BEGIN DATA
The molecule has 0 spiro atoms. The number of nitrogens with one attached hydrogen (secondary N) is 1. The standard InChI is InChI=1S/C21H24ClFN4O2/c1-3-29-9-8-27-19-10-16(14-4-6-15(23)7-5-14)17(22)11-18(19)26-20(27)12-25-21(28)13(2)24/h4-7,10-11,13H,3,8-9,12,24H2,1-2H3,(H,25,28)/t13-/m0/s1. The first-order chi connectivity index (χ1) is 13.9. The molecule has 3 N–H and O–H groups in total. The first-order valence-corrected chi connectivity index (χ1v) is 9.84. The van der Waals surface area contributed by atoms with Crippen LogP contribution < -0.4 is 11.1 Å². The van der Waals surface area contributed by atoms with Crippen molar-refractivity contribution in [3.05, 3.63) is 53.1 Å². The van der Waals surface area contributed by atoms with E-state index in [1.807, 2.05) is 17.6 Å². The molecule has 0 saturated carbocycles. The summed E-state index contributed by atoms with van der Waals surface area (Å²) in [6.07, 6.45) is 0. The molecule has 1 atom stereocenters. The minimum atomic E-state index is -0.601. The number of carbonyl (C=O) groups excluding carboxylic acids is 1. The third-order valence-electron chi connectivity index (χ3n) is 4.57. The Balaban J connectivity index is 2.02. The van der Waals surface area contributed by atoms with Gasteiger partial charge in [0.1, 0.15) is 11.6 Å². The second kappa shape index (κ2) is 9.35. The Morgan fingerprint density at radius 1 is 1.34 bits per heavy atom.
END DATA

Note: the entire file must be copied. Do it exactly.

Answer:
The molecule has 0 spiro atoms. The number of nitrogens with one attached hydrogen (secondary N) is 1. The standard InChI is InChI=1S/C21H24ClFN4O2/c1-3-29-9-8-27-19-10-16(14-4-6-15(23)7-5-14)17(22)11-18(19)26-20(27)12-25-21(28)13(2)24/h4-7,10-11,13H,3,8-9,12,24H2,1-2H3,(H,25,28)/t13-/m0/s1. The first-order chi connectivity index (χ1) is 13.9. The molecule has 3 N–H and O–H groups in total. The first-order valence-corrected chi connectivity index (χ1v) is 9.84. The van der Waals surface area contributed by atoms with Crippen LogP contribution < -0.4 is 11.1 Å². The van der Waals surface area contributed by atoms with Crippen molar-refractivity contribution in [3.05, 3.63) is 53.1 Å². The van der Waals surface area contributed by atoms with E-state index in [1.807, 2.05) is 17.6 Å². The molecule has 0 saturated carbocycles. The summed E-state index contributed by atoms with van der Waals surface area (Å²) in [6.07, 6.45) is 0. The molecule has 1 atom stereocenters. The minimum atomic E-state index is -0.601. The number of carbonyl (C=O) groups excluding carboxylic acids is 1. The third-order valence-electron chi connectivity index (χ3n) is 4.57. The Balaban J connectivity index is 2.02. The van der Waals surface area contributed by atoms with Gasteiger partial charge in [0.1, 0.15) is 11.6 Å². The second kappa shape index (κ2) is 9.35. The Morgan fingerprint density at radius 1 is 1.34 bits per heavy atom.